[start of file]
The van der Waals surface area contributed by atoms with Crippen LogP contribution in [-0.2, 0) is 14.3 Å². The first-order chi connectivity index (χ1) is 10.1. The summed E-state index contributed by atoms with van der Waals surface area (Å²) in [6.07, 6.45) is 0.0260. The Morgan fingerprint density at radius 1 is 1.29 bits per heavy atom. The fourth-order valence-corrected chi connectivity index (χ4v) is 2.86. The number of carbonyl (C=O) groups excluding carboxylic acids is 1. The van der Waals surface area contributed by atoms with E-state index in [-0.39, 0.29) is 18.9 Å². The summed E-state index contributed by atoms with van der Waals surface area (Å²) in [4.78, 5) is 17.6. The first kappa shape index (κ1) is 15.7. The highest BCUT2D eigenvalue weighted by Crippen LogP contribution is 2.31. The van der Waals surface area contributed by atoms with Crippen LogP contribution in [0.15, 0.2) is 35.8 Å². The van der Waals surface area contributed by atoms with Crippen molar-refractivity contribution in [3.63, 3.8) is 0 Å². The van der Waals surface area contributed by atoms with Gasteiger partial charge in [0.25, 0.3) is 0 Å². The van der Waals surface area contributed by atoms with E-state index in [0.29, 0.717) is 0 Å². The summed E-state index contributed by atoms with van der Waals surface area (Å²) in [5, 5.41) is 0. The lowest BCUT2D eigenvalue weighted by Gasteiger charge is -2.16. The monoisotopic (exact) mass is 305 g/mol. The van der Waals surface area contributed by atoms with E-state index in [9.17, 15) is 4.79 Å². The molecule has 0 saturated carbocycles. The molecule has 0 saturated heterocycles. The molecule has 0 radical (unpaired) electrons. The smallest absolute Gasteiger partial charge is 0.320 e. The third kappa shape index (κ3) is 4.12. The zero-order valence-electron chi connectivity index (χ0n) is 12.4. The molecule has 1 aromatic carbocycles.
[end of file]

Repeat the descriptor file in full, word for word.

The van der Waals surface area contributed by atoms with Crippen LogP contribution in [-0.2, 0) is 14.3 Å². The first-order chi connectivity index (χ1) is 10.1. The summed E-state index contributed by atoms with van der Waals surface area (Å²) in [6.07, 6.45) is 0.0260. The Morgan fingerprint density at radius 1 is 1.29 bits per heavy atom. The fourth-order valence-corrected chi connectivity index (χ4v) is 2.86. The number of carbonyl (C=O) groups excluding carboxylic acids is 1. The van der Waals surface area contributed by atoms with E-state index in [-0.39, 0.29) is 18.9 Å². The summed E-state index contributed by atoms with van der Waals surface area (Å²) in [4.78, 5) is 17.6. The first kappa shape index (κ1) is 15.7. The highest BCUT2D eigenvalue weighted by Crippen LogP contribution is 2.31. The van der Waals surface area contributed by atoms with Crippen LogP contribution in [0.15, 0.2) is 35.8 Å². The van der Waals surface area contributed by atoms with Crippen molar-refractivity contribution in [3.63, 3.8) is 0 Å². The van der Waals surface area contributed by atoms with Gasteiger partial charge in [0.25, 0.3) is 0 Å². The van der Waals surface area contributed by atoms with E-state index in [0.29, 0.717) is 0 Å². The summed E-state index contributed by atoms with van der Waals surface area (Å²) in [5, 5.41) is 0. The lowest BCUT2D eigenvalue weighted by Gasteiger charge is -2.16. The monoisotopic (exact) mass is 305 g/mol. The van der Waals surface area contributed by atoms with E-state index in [9.17, 15) is 4.79 Å². The molecule has 0 saturated carbocycles. The molecule has 0 saturated heterocycles. The molecule has 0 radical (unpaired) electrons. The smallest absolute Gasteiger partial charge is 0.320 e. The third kappa shape index (κ3) is 4.12. The zero-order valence-electron chi connectivity index (χ0n) is 12.4. The molecule has 1 aromatic carbocycles.